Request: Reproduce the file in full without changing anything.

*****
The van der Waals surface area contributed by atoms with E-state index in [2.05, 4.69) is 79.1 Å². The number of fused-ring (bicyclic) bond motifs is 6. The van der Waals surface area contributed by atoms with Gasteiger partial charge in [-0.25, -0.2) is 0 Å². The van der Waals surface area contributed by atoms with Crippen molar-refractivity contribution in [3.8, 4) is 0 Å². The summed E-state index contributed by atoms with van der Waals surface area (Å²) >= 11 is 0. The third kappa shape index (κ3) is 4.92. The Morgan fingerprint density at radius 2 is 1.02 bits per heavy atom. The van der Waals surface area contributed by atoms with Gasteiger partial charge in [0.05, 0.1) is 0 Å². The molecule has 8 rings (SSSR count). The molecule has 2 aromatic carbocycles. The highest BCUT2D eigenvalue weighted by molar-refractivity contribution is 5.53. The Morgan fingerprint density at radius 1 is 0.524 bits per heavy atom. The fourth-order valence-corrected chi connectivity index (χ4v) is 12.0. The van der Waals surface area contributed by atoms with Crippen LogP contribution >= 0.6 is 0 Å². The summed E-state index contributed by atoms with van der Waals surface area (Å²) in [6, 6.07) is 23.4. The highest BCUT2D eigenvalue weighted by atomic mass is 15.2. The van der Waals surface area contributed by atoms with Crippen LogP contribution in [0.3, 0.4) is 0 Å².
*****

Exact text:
The van der Waals surface area contributed by atoms with E-state index in [2.05, 4.69) is 79.1 Å². The number of fused-ring (bicyclic) bond motifs is 6. The van der Waals surface area contributed by atoms with Gasteiger partial charge in [-0.25, -0.2) is 0 Å². The van der Waals surface area contributed by atoms with Crippen molar-refractivity contribution in [3.8, 4) is 0 Å². The summed E-state index contributed by atoms with van der Waals surface area (Å²) >= 11 is 0. The third kappa shape index (κ3) is 4.92. The Morgan fingerprint density at radius 2 is 1.02 bits per heavy atom. The van der Waals surface area contributed by atoms with Gasteiger partial charge in [0.05, 0.1) is 0 Å². The molecule has 8 rings (SSSR count). The molecule has 2 aromatic carbocycles. The highest BCUT2D eigenvalue weighted by molar-refractivity contribution is 5.53. The Morgan fingerprint density at radius 1 is 0.524 bits per heavy atom. The fourth-order valence-corrected chi connectivity index (χ4v) is 12.0. The van der Waals surface area contributed by atoms with Crippen LogP contribution >= 0.6 is 0 Å². The summed E-state index contributed by atoms with van der Waals surface area (Å²) in [6, 6.07) is 23.4. The highest BCUT2D eigenvalue weighted by atomic mass is 15.2. The van der Waals surface area contributed by atoms with Crippen LogP contribution in [0.3, 0.4) is 0 Å².